ISSUE 45  |  London Calling

Object Lessons: The Almighty Wicker Basket

November 11, 2014 6:00 PM

BY Megan Wilson

Willow, rattan, and other natural fibers have been woven into wicker baskets for a very long time–they’ve turned up in the tombs of the pharaohs and the ashes of Pompeii. The Romans brought wicker baskets with them to England, where (unlike other Roman attempts at civilization, e.g., bathing), their popularity never faded. Certainly one can more easily imagine a wicker basket hanging from the arm of Mrs. Miniver than from Julius Caesar’s. Used to import tea and export china, wicker went on to play a role in the growth of the British empire.

The willow tree, which thrives in damp, well-drained soil with some sun, is perfectly suited to the southern English climate, and is the most common material used to weave baskets in the UK. The county of Oxfordshire alone provided inspiration for Kenneth Grahame’s classic children’s book The Wind in the Willows and William Morris’s iconic wallpaper design Willow Boughs, both as popular today as they were in the Edwardian era. Of late, handwoven wicker has been enjoying a revival–take a look at its surprisingly broad array of uses. 

Five to Buy

Above: The British are quite serious about cycling–and minding their manners when they do so. Children take the Cycling Proficiency Test at age 11, and the rules of the road are henceforth respected. A wicker basket is invariably strapped to the front of the bike, a detail which, in addition to being functional, brings a dash of country to the city. The Pashley Britannia, shown here, hasn’t changed much since it was introduced in 1926; it’s available for £675, basket included, from Pashley. The company’s bikes are distributed in the US by Belmont; the list of retailers includes Adeline Adeline in NYC, which offers the Britannia for $1,495.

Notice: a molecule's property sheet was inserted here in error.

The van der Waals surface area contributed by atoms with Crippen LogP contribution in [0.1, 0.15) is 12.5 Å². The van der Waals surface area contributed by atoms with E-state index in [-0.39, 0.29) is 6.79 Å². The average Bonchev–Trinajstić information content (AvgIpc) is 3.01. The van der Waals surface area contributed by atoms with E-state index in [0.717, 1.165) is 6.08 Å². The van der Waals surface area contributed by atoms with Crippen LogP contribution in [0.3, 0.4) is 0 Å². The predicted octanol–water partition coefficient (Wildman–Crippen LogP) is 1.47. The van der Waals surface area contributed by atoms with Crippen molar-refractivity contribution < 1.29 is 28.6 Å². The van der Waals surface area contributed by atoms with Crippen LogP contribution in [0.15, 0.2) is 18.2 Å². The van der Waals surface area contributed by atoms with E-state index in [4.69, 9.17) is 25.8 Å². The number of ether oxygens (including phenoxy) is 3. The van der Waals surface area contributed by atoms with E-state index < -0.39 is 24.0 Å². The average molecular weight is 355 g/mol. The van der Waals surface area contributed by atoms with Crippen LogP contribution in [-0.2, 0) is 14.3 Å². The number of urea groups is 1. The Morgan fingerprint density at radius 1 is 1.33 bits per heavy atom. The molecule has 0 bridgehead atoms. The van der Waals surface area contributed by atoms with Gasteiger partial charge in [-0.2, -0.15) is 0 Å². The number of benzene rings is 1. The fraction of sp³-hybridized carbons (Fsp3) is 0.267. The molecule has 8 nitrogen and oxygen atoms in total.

Above: The Somerset Willow Company has been making picnic hampers, log baskets, and willow furniture since 1959; the Round Log Basket with Rope Handles is £125 ($198.32) for the large size.

Above: The concept of takeaway food originated at Fortnum & Mason in 1738, when it introduced the bread-crumb-and-sausage-wrapped Scotch egg for coach travelers. Since then, wicker picnic baskets and hampers have been synonymous with the store. Fortnum’s food- and drink-stocked hampers begin at £45 ($71.44) and are delivered worldwide. Photograph of vintage F&M hampers via Batemans (similar Vintage F&M Hampers can be found on eBay).

Above: The Norfolk Basket Company weaves English and French willow into a wide range of traditional containers. Included above are the Wet Linen Basket, bottom row center, sized for laundry, £40 ($63.50), and the Cran Style Basket, bottom right, which is modeled on the old Norfolk herring cran (originally a fisherman’s measuring unit), £68 ($107.96). The David Mellor shop on Sloane Square stocks a small selection of Norfolk Basket Company wares.

Above: The willow coffin, so redolent of Thomas Hardy, is having a huge comeback. Seen recently at the funerals of Deborah, Dowager Duchess of Devonshire (the youngest of the six Mitford sisters), and Jack Bruce of the very British rock group Cream, the woven coffin telegraphs “There Will Always Be an England” (and also has obvious ecological advantages). A wide selection is available at The Somerset Willow Company in the UK, and from The Natural Burial Company and Passages in the US and UK; inquire about pricing.

Object Lessons columnist Megan Wilson is the owner of Ancient Industries and the curator of the Remodelista 100, a collection of everyday essential objects featured in the Remodelista book. Watch for her column every Tuesday, and have a look at her past lessons on iconic designs, including The Autumnal Broom and The Great British Range Cooker.